Daily Israel Report
More

Zion's Corner Blogs


Three Top Egyptian Candidates on Israel: Bad, Worse and Worst

The good news for Israel is that the Muslim Brotherhood candidate is trailing in polls. The bad news is who is ahead.
By Tzvi Ben Gedalyahu
First Publish: 5/22/2012, 7:08 PM

An Egyptian woman stands in front of posters of presidential candidates
An Egyptian woman stands in front of posters of presidential candidates
Reuters

The Muslim Brotherhood candidate for Egypt’s new president is running in third place in the polls, which might allow Israel to breathe easier, but the projected winner maintains the 1979 peace treaty must be amended.

University of Maryland political scientist Shibley Telhami said a poll of Egyptians shows Muslim Brotherhood candidate Mohammed Mursi is running far behind but warned, “The situation on the ground is changing by the day. Morsi's numbers may be deceiving, and it is probable that he'll exceed his low showing in the poll."

Topping his poll with 32 percent of the vote is Abd Al-Men'em Abul Fotouh, who broke away from the Brotherhood, followed by former Arab League chief  Amr Moussa with 28 percent, and former Prime Minister Ahmed Shafiq with 14 percent.

Although most respondents reject the literal application of Muslim Sharia law, 55 percent back Sharia law as being the basis for Egypt’s system.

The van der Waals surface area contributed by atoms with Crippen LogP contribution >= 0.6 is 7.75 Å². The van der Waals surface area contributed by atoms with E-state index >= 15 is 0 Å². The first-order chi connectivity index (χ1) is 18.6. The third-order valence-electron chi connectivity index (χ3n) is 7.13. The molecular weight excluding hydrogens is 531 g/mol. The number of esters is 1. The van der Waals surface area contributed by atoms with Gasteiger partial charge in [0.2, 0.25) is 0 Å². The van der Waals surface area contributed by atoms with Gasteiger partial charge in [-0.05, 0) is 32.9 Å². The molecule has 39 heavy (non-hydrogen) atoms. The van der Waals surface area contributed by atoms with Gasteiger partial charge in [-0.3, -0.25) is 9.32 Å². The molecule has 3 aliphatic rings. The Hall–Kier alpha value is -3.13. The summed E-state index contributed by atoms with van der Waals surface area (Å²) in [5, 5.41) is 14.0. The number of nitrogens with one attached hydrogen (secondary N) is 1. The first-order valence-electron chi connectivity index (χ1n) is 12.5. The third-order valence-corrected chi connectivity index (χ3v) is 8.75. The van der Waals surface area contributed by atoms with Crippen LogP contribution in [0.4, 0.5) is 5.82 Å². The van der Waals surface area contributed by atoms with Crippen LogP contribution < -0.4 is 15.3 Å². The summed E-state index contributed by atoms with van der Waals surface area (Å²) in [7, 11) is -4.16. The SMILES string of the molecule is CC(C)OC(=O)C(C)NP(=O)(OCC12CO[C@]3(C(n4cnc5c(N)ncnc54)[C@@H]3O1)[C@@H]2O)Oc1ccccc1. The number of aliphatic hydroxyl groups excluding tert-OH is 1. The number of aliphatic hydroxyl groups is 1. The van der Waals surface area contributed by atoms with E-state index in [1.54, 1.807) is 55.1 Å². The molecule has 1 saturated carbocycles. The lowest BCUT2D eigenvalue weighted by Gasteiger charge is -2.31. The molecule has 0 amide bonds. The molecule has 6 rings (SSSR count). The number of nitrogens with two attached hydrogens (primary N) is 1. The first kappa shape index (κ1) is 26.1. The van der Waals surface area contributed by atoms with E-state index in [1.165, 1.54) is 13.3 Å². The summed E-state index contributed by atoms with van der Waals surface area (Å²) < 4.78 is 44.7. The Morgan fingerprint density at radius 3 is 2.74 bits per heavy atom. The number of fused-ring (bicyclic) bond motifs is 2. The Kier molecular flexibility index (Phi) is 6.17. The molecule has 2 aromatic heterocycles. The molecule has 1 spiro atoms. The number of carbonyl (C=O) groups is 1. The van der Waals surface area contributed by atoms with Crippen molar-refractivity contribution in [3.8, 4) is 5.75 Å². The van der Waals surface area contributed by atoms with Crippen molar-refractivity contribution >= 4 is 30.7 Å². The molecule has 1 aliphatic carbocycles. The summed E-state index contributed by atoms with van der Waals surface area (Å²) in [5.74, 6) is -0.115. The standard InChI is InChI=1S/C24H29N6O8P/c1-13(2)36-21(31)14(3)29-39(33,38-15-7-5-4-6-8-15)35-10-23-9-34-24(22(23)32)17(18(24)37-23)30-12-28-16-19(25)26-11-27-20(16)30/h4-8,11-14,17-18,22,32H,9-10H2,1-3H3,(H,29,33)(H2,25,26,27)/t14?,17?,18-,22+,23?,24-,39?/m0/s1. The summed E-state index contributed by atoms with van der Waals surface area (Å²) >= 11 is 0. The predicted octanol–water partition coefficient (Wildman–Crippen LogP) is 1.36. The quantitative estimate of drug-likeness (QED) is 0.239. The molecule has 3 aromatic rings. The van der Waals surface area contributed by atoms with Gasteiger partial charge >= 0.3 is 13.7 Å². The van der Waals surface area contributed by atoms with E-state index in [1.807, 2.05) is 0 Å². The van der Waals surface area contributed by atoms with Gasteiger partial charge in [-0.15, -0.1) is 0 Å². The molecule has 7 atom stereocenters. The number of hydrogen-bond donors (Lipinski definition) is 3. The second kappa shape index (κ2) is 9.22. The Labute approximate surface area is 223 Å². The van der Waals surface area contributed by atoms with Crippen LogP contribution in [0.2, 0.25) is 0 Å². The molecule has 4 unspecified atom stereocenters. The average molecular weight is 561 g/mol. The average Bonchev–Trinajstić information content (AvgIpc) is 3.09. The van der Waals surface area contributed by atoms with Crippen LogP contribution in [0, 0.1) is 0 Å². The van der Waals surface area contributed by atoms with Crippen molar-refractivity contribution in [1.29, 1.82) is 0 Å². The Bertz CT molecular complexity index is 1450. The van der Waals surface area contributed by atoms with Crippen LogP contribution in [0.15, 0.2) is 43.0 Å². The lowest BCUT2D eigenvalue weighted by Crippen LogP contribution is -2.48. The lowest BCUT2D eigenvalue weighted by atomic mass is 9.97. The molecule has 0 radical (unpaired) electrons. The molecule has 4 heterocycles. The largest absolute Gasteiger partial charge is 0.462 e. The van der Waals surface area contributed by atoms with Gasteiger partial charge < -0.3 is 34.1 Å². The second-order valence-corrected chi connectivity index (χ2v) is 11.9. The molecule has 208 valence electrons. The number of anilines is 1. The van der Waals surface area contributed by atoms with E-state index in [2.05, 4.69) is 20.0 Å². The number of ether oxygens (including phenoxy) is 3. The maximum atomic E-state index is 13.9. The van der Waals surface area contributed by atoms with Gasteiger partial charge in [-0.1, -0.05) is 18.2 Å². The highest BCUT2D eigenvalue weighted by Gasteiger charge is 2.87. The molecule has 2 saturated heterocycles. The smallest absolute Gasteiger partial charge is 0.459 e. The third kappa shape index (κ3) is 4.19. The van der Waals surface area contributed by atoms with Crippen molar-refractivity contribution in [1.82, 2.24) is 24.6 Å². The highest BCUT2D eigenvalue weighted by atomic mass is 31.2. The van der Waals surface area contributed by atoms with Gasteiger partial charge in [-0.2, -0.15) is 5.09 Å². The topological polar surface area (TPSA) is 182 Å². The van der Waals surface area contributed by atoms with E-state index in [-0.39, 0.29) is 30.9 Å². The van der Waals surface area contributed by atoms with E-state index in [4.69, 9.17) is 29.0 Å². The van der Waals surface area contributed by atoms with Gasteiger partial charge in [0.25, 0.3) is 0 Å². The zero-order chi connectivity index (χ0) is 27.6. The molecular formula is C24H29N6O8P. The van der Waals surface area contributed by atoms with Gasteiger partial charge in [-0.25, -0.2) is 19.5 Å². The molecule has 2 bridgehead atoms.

Amr Moussa last month stated that the Camp David accords of 1978, which were the basis for historic peace treaty with Israel in 1979,  were "dead and buried." In a recent debate, he said Israel is “a country that advocates an aggressive stance," adding "but I do not want to choose these emotive expressions.”  

Aboul Fotouh was more candid and stated, "Israel is an enemy."

As for Shariq, a former air force chief, he has boasted in the campaign that he downed Israeli planes during the War of Attrition in 1969 and 1970.

Israel is patiently waiting for the outcome of Wednesday’s vote, which probably will require a second round. "I think it is quite obvious that the populist thing to do is to bash Israel as strongly as you can. The more you bash Israel, the more points you gain, regardless of whether you are Islamist or secular," Foreign Ministry spokesman Yigal Palmor told the London Telegraph.